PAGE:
Color TV: For the first time, all three national TV networks broadcast their entire prime time lineups in color. Led by the world's leading TV vendor, RCA, most of the major TV vendors slashed prices on their color sets 5-10 percent, which helped color sets outsell monochrome nearly 4-1 in 1967. "Big screen" solid-state console color TVs in 1967 measured up to 23 inches diagonally, and cost between $500-$900 – around $3,600-$6,600 today.

Japanese TV Makers: Several Japanese suppliers, including Sony, Sharp, Toshiba, Hitachi, Pioneer and Panasonic, took prominent positions at the first CES. All had recently or were in the process of establishing their initial U.S. subsidiaries, and many introduced their own color TV models in the U.S. market for the first time in 1967 to challenge established market leaders RCA, Zenith and Admiral.

Portable Color TV: Affordable color "portable" models, both AC and battery-powered with screens from 4-14 inches and weighing as much as 45 pounds, priced from $199-$329 ($1,500-$2,400 in 2017 dollars), also were shown for the first time at CES. There also were boxy black-and-white portables with CRT screens as small as 1 inch and selling for less than $100.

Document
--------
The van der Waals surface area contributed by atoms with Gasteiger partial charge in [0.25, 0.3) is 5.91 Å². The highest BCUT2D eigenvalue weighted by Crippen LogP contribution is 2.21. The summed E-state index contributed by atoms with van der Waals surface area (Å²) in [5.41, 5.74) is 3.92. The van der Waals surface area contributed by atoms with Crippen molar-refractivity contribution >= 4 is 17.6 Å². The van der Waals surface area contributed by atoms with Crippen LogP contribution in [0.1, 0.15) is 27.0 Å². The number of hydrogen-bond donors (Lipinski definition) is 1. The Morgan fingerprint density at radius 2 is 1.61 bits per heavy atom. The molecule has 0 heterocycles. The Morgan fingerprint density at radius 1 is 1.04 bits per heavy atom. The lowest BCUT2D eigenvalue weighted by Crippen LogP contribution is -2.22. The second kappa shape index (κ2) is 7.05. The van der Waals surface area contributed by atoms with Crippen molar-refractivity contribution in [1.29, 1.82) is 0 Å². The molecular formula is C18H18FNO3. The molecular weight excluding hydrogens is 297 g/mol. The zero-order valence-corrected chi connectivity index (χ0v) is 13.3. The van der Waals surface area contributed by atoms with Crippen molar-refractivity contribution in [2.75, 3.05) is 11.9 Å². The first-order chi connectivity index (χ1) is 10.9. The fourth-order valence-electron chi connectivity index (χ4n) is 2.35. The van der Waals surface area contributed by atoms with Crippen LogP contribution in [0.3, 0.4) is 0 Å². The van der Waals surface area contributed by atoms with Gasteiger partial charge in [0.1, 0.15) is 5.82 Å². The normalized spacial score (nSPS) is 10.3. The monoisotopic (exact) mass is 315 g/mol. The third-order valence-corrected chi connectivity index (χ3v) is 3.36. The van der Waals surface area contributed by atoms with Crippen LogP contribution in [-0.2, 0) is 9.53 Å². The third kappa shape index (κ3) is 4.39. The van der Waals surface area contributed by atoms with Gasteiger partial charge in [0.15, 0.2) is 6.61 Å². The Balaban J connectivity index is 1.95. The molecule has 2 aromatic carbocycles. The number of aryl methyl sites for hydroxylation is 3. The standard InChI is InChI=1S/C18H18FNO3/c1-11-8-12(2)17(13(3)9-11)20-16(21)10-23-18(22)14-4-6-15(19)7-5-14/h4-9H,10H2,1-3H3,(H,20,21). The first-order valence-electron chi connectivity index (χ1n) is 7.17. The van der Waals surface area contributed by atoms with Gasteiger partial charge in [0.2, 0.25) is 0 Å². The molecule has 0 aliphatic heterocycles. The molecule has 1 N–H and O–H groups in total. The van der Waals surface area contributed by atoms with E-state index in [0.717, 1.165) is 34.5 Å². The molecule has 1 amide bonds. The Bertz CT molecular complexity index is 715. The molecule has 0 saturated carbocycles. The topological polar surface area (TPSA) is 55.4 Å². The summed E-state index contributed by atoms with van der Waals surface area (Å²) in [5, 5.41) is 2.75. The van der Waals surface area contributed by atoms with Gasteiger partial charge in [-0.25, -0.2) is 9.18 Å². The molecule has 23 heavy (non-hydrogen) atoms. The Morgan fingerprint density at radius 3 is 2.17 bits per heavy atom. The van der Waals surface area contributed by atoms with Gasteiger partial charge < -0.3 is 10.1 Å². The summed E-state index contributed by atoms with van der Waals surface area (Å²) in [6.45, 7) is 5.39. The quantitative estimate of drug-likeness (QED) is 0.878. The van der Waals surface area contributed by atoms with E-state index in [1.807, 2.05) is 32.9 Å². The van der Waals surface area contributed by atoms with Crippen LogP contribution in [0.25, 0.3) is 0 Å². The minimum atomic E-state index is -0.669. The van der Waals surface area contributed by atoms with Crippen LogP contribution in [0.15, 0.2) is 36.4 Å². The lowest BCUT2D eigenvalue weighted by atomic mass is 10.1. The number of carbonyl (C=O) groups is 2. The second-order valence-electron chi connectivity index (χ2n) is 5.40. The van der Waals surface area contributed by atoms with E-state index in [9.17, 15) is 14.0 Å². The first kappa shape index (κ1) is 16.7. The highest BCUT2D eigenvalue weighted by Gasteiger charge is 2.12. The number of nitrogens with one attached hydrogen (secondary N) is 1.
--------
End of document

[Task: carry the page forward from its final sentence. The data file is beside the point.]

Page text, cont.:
First Format War: By 1967, nearly all major automakers offered factory-installed 8-track tape decks as an option. But in mid-1966, two other tape formats arrived to challenge 8-track, aka Stereo 8 "CARtridge." One was PlayTape, a 1/8-inch loop cartridge format from MGM that could hold up to 24 minutes of sound and came in five different-colored versions, depending on the content. The Blue label indicated children's content, so the blue label on this truncated version of “Sgt. Pepper” was indicative of how the conservative CE business viewed rock n' roll in 1967. Most of the hi-fi audition music at CES 1967 was either classical or jazz.

Compact Cassette: The second new tape format was Philips' compact cassette, marketed in the U.S. under the Dutch company's Norelco brand. In all, 43 of the 117 exhibitors at CES displayed tape products; by the end of the year, audio tape gear outsold record players nearly two-to-one. Unlike 8-track and PlayTape, users could record on compact cassette, which helped it win the tape format war, birthing a whole new home taping ecosystem and culture, and established consumers' home recording rights that were finally granted legally by the U.S. Supreme Court in the 1984 Betamax decision.

50 Years of "Whoa!": CES stayed in New York for the next three years, moved to Chicago in 1971 (ending in 1994), and added the winter Las Vegas CES in 1978. And each year, CES has grown in size and influence. A record 170,000-plus attended this past January's 50th anniversary show in Las Vegas, including 60,000 international visitors, browsing a record 4,015 booths covering 2.6 million square feet in multiple locations around the city. More importantly, for the last half century CES has been the most important showcase and breeding ground for every new innovation, entrepreneur and, as CTA noted at this year's 50th anniversary show, pure and unadulterated "whoa!"